As the Trump administration begins to talk about a "Trump doctrine," it's worth remembering that presidential foreign policy doctrines paper over the fact that America enjoys extraordinary latitude when choosing how to interact with the rest of the world.
Marian Tupy writes:
We have been hearing a lot about the Trump Doctrine, lately. A week ago, for example, Reince Priebus, the White House Chief of Staff, said that "President Trump's decision to launch cruise missiles at Syria in response to a deadly chemical attack was part of a new 'Trump doctrine' governing his foreign policy." The president, Priebus continued, "is really establishing… a Trump doctrine in setting some certain lines of where we're not going to allow people like [Syrian President Bashar] Assad to go, but at the same time making it clear that we're not interested in long-term ground wars in the Middle East."
Whether Trump's foreign policy views amount to a coherent doctrine is doubtful. Let's not forget that candidate Trump railed against bombing of Syria when President Obama occupied the Oval Office. Similarly, Trump promised to declare China to be a currency manipulator on "day one" of his presidency, only to reverse himself later. Other flip-flops include Trump's attitude to Russia. The president, famously, wanted a good relationship with Putin, but soured on the Russian strongman following the U.S. bombing of Syria—Russia's ally. He also changed his view on the relevance and utility of the North Atlantic Treaty Organization, which he once saw as "obsolete," but now considers a "bulwark of international peace."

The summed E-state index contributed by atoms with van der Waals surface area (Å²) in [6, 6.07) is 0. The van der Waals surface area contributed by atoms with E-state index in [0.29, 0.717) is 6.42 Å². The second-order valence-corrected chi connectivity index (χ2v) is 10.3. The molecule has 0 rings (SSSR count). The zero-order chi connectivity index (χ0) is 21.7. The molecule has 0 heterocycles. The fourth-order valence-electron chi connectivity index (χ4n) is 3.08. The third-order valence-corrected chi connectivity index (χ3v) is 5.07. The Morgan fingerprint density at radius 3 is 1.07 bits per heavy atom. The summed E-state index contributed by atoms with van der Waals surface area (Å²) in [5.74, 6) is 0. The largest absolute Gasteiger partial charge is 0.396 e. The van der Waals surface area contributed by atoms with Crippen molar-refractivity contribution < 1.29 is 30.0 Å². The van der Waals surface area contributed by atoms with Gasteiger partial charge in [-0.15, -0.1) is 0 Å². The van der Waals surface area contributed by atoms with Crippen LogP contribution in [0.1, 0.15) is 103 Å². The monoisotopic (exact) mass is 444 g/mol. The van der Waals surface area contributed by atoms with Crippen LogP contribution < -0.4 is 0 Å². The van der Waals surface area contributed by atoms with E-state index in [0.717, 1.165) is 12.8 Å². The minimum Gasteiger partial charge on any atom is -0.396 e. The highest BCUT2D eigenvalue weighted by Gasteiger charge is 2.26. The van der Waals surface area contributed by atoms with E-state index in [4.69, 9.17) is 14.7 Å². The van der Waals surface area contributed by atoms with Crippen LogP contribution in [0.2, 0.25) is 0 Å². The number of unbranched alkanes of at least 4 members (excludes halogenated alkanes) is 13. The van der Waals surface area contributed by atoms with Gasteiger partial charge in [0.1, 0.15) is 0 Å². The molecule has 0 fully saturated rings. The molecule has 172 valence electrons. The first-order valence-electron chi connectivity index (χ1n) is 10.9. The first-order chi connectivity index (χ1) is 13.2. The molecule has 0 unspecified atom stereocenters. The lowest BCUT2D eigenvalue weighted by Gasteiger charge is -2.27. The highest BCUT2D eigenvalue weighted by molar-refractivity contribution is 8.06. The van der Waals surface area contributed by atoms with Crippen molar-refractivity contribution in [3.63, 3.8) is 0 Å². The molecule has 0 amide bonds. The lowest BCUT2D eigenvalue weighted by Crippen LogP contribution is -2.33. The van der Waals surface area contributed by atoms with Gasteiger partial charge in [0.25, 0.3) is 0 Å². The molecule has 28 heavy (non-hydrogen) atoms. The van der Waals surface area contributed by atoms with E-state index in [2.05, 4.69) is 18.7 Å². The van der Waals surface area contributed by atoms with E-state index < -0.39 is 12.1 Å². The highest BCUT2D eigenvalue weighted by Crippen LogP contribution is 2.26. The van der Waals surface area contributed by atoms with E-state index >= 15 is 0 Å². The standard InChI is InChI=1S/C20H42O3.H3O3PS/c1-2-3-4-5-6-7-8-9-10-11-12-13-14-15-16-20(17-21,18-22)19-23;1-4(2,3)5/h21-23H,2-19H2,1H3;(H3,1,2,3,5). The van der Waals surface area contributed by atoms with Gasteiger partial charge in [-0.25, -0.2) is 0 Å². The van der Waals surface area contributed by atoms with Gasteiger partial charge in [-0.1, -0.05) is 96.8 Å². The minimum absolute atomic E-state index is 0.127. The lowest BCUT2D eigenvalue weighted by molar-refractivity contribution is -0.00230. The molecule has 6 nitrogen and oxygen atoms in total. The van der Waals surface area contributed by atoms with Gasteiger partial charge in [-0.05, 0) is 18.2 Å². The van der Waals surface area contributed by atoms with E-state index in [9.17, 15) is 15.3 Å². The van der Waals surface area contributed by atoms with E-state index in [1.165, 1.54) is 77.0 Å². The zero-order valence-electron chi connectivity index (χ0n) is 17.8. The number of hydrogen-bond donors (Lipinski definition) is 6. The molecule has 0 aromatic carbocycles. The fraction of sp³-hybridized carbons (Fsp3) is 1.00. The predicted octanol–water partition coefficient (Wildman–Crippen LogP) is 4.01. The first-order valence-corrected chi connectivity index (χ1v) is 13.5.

Of broader relevance, I think, is the existence of presidential doctrines in the first place. Since the Truman Doctrine at the start of the Cold War, America's foreign policy establishment, not to mention the rest of the world, awaits with baited breath the permutations of U.S. foreign policy each time America swears in a new Commander in Chief.